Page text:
My latest addition to this list are beignets- the state doughnut of Louisiana (as an aside- I love the idea of an official state doughnut, although after reading this article, sadly I don't think there is a doughnut per state). Beignets can be made with a choux pastry or a yeast-leaved dough. I made the latter. I think the place to get beignets in New Orleans sells the yeasted type (I could be wrong about this though). I will have to try the choux pastry version too though, to complete my beignet education. 

The recipe I used was from Taste and Tell Blog (scroll down to the bottom of the page for the recipe). They were definitely a success, except for the first 2 I made which were a little uncooked in the middle- I don't own a thermometer for deep frying.

My favourite thing about this recipe is that once you have made the dough, you can keep it in the fridge for up to a week with no ill effects. So whenever you fancy a treat, you can tear off enough dough for a beignet or two, and cook it to order. Like most deep-fried foods, it’s best to eat them fresh out of the pan rather than letting them sit around.

Being able to keep a ball of the dough in the fridge and cook in batches over the week helped me gain a better feeling for when the oil was hot enough to put the uncooked beignet in the pan, and tell when it was ready to be taken out. It also gave me more opportunities for experimentation, such as making a chocolate and salted caramel dipping sauce. This was my only deviation from the recipe, but there is a lot of scope for new ideas. Having said that, a plain beignet, liberally dusted with icing sugar is a wonderful thing, and doesn’t require anything else- except maybe some coffee alongside.

Friday, 10 October 2014

Roman Holiday: Part IV

We began our last day in Rome with a trip to the ever-wonderful Campo Di Fiori. I limited my spending there to some very ripe, sticky figs, and a punnet of wild strawberries.

 We then went to I Dolci di Nonna Vincenza, a Sicilian bakery for something a little more sustaining. We shared two extremely rich pastries, a ravioli dolci di ricotta and a cannoli stuffed with sweetened ricotta and dipped in pistachios. They were incredibly delicious, and not very expensive- the shop itself looks like it could charge you a lot, but for these two (big) pastries and a coffee we were only charged 5.

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Next we went to the Jewish ghetto of Rome, where we went to Nonna Betta, one of the older kosher restaurants in the area.  The menu is split into a meat section and a dairy section, and given our ricotta-heavy breakfast, we both opted for a meat based meal. I had homemade gnocchi with braised lamb. It’s not the most beautiful looking dish, but it was wonderfully flavoursome and rich.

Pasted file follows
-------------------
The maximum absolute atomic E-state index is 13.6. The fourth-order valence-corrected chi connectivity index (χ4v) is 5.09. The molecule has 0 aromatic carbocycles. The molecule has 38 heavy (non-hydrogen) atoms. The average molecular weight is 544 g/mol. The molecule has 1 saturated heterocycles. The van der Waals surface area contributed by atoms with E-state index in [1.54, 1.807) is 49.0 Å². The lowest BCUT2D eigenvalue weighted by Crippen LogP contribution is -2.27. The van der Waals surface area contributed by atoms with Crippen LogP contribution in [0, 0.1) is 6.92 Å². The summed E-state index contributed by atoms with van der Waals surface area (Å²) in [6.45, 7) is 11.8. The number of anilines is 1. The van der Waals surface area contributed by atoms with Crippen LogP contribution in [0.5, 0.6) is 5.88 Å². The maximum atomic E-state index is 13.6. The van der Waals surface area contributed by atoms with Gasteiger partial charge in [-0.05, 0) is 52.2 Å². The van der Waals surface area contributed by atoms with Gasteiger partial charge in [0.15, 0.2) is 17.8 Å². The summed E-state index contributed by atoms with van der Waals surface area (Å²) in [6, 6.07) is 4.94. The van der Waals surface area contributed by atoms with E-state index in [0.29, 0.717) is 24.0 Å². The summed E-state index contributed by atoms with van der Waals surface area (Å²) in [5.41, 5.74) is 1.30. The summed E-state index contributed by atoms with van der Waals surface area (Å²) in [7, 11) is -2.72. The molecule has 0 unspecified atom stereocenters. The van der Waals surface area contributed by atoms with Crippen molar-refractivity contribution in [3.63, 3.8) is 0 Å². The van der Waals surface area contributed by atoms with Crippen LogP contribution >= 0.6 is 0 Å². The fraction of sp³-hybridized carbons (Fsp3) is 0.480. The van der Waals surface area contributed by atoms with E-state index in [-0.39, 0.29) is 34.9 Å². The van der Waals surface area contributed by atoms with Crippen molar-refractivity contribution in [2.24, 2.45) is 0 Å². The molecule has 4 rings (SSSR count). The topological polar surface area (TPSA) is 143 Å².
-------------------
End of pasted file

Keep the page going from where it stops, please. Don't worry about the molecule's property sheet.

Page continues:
For dinner, we decided to treat ourselves to something a bit more upmarket, as it was our final evening in Italy. We went to Dal Toscano, a Tuscan restaurant (unsurprisingly) not too far from St Peter’s Square. I wanted to go for their speciality, a thick T-bone steak, but was a bit scared by the price (48 per kilo). So I had a rump steak, which was tasted lovely, but was not as rare as I would have liked. I did regret my more frugal choice when I saw other diners’ incredibly thick and bloody T-bone steaks. I’ll know for next time. Adam had a veal steak, which was delicious- better than my steak, I think.

To follow, I had zabaglione. Again, Adam made a better choice than me, and had a custard and pine nut tart. Luckily he was happy to let me try both of his courses, so I could appreciate everything.

Friday, 3 October 2014

Roman Holiday: Part III

I could have eaten Roman food for the entirety of my holiday and not gotten bored, but I decided to be adventurous and hop on the train to Santa Marinella for a day of eating seafood and lying by the beach. Well, maybe not that adventurous, because I got the idea entirely from this article. Even if I’d ended up in Santa Marinella without guidance, there is no way I would have found the restaurant we visited; it's about a 25 minute walk from the station along a main road.

The restaurant in question, Tavola Azzurra 2, is an unassuming-looking Sardinian restaurant. They don’t do menus; you are offered what’s being cooked that day and you can take it or leave it. They brought us a jug of white wine, water, crispy carta di musica and a salad of assorted sea creatures dressed in olive oil, lemon and parsley (mostly octopus, but there were some prawns mixed in too).

 Sometime later, they brought us a huge plates of spaghetti alle vongole. It was incredibly garlicky and buttery, and had a generous amount (and variety) of clams. Despite feeling very full, we still used the bread to soak up the butter-garlic-seafood juices left on our plates.

We were then brought some pastries which we shared - a fig and almond tart and a berry tart. These were nice, but I didn’t appreciate them as much as the seafood. I couldn’t manage the final offering: a thick, bitter medicinal spirit.

Our bill